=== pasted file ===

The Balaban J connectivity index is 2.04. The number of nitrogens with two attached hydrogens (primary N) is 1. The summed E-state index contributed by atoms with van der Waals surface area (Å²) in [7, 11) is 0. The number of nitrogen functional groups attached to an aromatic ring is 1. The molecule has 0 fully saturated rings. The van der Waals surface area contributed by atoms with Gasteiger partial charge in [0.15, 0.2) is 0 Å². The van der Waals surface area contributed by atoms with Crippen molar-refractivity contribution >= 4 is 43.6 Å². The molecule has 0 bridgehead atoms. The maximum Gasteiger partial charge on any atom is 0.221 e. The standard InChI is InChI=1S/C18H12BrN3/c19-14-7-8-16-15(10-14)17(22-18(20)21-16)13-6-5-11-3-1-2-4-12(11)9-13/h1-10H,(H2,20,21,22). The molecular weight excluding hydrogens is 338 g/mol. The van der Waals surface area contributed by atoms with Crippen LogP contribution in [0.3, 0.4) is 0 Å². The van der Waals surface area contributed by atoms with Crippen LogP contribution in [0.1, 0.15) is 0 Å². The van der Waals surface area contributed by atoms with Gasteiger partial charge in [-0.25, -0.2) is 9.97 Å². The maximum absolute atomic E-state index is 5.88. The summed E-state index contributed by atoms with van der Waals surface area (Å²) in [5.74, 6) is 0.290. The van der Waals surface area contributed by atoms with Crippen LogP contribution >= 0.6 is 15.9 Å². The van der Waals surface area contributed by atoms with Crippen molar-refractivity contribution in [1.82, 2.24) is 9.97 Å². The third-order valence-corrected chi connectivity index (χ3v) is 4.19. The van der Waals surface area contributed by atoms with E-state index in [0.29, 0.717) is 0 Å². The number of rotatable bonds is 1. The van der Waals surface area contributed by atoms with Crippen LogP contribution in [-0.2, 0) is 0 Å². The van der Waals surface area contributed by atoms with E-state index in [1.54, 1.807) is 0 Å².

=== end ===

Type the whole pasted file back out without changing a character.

The Balaban J connectivity index is 2.04. The number of nitrogens with two attached hydrogens (primary N) is 1. The summed E-state index contributed by atoms with van der Waals surface area (Å²) in [7, 11) is 0. The number of nitrogen functional groups attached to an aromatic ring is 1. The molecule has 0 fully saturated rings. The van der Waals surface area contributed by atoms with Gasteiger partial charge in [0.15, 0.2) is 0 Å². The van der Waals surface area contributed by atoms with Crippen molar-refractivity contribution >= 4 is 43.6 Å². The molecule has 0 bridgehead atoms. The maximum Gasteiger partial charge on any atom is 0.221 e. The standard InChI is InChI=1S/C18H12BrN3/c19-14-7-8-16-15(10-14)17(22-18(20)21-16)13-6-5-11-3-1-2-4-12(11)9-13/h1-10H,(H2,20,21,22). The molecular weight excluding hydrogens is 338 g/mol. The van der Waals surface area contributed by atoms with Crippen LogP contribution in [0.3, 0.4) is 0 Å². The van der Waals surface area contributed by atoms with Crippen LogP contribution in [0.1, 0.15) is 0 Å². The van der Waals surface area contributed by atoms with Gasteiger partial charge in [-0.25, -0.2) is 9.97 Å². The maximum absolute atomic E-state index is 5.88. The summed E-state index contributed by atoms with van der Waals surface area (Å²) in [5.74, 6) is 0.290. The van der Waals surface area contributed by atoms with Crippen LogP contribution >= 0.6 is 15.9 Å². The van der Waals surface area contributed by atoms with Crippen molar-refractivity contribution in [1.82, 2.24) is 9.97 Å². The third-order valence-corrected chi connectivity index (χ3v) is 4.19. The van der Waals surface area contributed by atoms with E-state index in [0.29, 0.717) is 0 Å². The number of rotatable bonds is 1. The van der Waals surface area contributed by atoms with Crippen LogP contribution in [-0.2, 0) is 0 Å². The van der Waals surface area contributed by atoms with E-state index in [1.54, 1.807) is 0 Å².